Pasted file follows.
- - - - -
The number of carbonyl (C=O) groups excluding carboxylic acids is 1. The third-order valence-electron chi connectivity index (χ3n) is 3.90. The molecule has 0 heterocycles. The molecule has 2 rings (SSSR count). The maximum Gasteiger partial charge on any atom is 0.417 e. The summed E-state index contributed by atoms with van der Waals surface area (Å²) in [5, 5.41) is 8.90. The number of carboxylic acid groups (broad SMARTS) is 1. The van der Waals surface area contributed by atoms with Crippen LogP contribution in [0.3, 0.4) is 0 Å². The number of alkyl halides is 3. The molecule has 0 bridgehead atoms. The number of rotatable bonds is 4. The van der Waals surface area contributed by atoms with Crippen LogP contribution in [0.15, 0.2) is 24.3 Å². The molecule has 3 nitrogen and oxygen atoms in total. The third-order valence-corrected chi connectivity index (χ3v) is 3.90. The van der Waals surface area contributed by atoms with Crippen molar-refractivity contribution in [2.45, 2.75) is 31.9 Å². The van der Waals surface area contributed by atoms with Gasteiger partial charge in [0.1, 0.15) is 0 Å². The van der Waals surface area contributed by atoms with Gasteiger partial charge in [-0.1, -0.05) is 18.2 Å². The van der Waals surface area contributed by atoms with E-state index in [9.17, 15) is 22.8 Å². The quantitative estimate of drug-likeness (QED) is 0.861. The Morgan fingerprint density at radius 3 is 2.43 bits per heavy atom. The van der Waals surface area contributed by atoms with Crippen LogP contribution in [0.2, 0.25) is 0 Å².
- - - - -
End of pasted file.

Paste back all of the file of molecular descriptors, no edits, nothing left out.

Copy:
The number of carbonyl (C=O) groups excluding carboxylic acids is 1. The third-order valence-electron chi connectivity index (χ3n) is 3.90. The molecule has 0 heterocycles. The molecule has 2 rings (SSSR count). The maximum Gasteiger partial charge on any atom is 0.417 e. The summed E-state index contributed by atoms with van der Waals surface area (Å²) in [5, 5.41) is 8.90. The number of carboxylic acid groups (broad SMARTS) is 1. The van der Waals surface area contributed by atoms with Crippen LogP contribution in [0.3, 0.4) is 0 Å². The number of alkyl halides is 3. The molecule has 0 bridgehead atoms. The number of rotatable bonds is 4. The van der Waals surface area contributed by atoms with Crippen LogP contribution in [0.15, 0.2) is 24.3 Å². The molecule has 3 nitrogen and oxygen atoms in total. The third-order valence-corrected chi connectivity index (χ3v) is 3.90. The van der Waals surface area contributed by atoms with Crippen molar-refractivity contribution in [2.45, 2.75) is 31.9 Å². The van der Waals surface area contributed by atoms with Gasteiger partial charge in [0.1, 0.15) is 0 Å². The van der Waals surface area contributed by atoms with Gasteiger partial charge in [-0.1, -0.05) is 18.2 Å². The van der Waals surface area contributed by atoms with E-state index in [9.17, 15) is 22.8 Å². The quantitative estimate of drug-likeness (QED) is 0.861. The Morgan fingerprint density at radius 3 is 2.43 bits per heavy atom. The van der Waals surface area contributed by atoms with Crippen LogP contribution in [0.2, 0.25) is 0 Å².